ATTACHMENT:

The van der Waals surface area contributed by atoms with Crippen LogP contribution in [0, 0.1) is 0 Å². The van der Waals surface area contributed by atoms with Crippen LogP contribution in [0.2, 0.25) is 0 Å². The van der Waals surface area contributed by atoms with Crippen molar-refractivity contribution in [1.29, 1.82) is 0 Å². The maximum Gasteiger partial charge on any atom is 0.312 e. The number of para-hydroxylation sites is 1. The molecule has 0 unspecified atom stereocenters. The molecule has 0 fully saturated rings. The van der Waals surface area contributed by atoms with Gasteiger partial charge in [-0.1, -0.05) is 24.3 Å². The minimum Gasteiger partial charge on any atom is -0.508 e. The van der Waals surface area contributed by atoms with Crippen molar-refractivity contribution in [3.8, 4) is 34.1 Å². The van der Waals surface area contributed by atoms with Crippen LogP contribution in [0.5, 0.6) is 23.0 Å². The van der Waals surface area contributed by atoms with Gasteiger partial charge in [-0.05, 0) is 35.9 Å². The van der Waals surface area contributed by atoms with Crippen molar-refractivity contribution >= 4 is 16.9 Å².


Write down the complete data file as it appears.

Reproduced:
The van der Waals surface area contributed by atoms with Crippen LogP contribution in [0, 0.1) is 0 Å². The van der Waals surface area contributed by atoms with Crippen LogP contribution in [0.2, 0.25) is 0 Å². The van der Waals surface area contributed by atoms with Crippen molar-refractivity contribution in [1.29, 1.82) is 0 Å². The maximum Gasteiger partial charge on any atom is 0.312 e. The number of para-hydroxylation sites is 1. The molecule has 0 unspecified atom stereocenters. The molecule has 0 fully saturated rings. The van der Waals surface area contributed by atoms with Gasteiger partial charge in [-0.1, -0.05) is 24.3 Å². The minimum Gasteiger partial charge on any atom is -0.508 e. The van der Waals surface area contributed by atoms with Crippen molar-refractivity contribution in [3.8, 4) is 34.1 Å². The van der Waals surface area contributed by atoms with Crippen LogP contribution in [0.5, 0.6) is 23.0 Å². The van der Waals surface area contributed by atoms with Gasteiger partial charge in [-0.05, 0) is 35.9 Å². The van der Waals surface area contributed by atoms with Crippen molar-refractivity contribution >= 4 is 16.9 Å².